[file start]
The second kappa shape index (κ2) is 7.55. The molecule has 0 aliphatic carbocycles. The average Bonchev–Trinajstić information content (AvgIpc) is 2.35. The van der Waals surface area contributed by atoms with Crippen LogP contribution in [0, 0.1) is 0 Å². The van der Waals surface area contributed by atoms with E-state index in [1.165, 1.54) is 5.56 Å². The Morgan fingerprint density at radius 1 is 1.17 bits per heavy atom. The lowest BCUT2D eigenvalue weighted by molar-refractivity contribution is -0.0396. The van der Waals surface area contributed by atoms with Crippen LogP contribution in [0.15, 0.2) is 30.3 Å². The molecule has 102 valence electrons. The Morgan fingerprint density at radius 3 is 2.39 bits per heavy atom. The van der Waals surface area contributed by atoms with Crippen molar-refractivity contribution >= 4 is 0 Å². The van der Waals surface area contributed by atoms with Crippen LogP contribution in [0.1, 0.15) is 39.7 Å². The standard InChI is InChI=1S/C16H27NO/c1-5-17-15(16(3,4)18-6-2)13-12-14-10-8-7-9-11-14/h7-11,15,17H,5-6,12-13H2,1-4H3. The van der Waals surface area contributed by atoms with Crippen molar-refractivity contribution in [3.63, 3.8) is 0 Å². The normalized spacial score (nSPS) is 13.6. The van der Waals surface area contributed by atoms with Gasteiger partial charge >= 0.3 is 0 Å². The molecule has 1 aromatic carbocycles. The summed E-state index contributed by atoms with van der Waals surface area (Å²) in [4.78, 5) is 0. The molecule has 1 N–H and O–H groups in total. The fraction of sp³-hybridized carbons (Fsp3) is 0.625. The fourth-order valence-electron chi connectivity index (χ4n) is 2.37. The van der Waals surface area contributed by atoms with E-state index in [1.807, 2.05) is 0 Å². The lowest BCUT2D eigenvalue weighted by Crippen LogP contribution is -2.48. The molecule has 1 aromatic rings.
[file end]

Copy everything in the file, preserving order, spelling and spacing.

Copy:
The second kappa shape index (κ2) is 7.55. The molecule has 0 aliphatic carbocycles. The average Bonchev–Trinajstić information content (AvgIpc) is 2.35. The van der Waals surface area contributed by atoms with Crippen LogP contribution in [0, 0.1) is 0 Å². The van der Waals surface area contributed by atoms with E-state index in [1.165, 1.54) is 5.56 Å². The Morgan fingerprint density at radius 1 is 1.17 bits per heavy atom. The lowest BCUT2D eigenvalue weighted by molar-refractivity contribution is -0.0396. The van der Waals surface area contributed by atoms with Crippen LogP contribution in [0.15, 0.2) is 30.3 Å². The molecule has 102 valence electrons. The Morgan fingerprint density at radius 3 is 2.39 bits per heavy atom. The van der Waals surface area contributed by atoms with Crippen molar-refractivity contribution >= 4 is 0 Å². The van der Waals surface area contributed by atoms with Crippen LogP contribution in [0.1, 0.15) is 39.7 Å². The standard InChI is InChI=1S/C16H27NO/c1-5-17-15(16(3,4)18-6-2)13-12-14-10-8-7-9-11-14/h7-11,15,17H,5-6,12-13H2,1-4H3. The van der Waals surface area contributed by atoms with Crippen molar-refractivity contribution in [3.63, 3.8) is 0 Å². The normalized spacial score (nSPS) is 13.6. The van der Waals surface area contributed by atoms with Gasteiger partial charge >= 0.3 is 0 Å². The molecule has 1 aromatic carbocycles. The summed E-state index contributed by atoms with van der Waals surface area (Å²) in [4.78, 5) is 0. The molecule has 1 N–H and O–H groups in total. The fraction of sp³-hybridized carbons (Fsp3) is 0.625. The fourth-order valence-electron chi connectivity index (χ4n) is 2.37. The van der Waals surface area contributed by atoms with E-state index in [1.807, 2.05) is 0 Å². The lowest BCUT2D eigenvalue weighted by Crippen LogP contribution is -2.48. The molecule has 1 aromatic rings.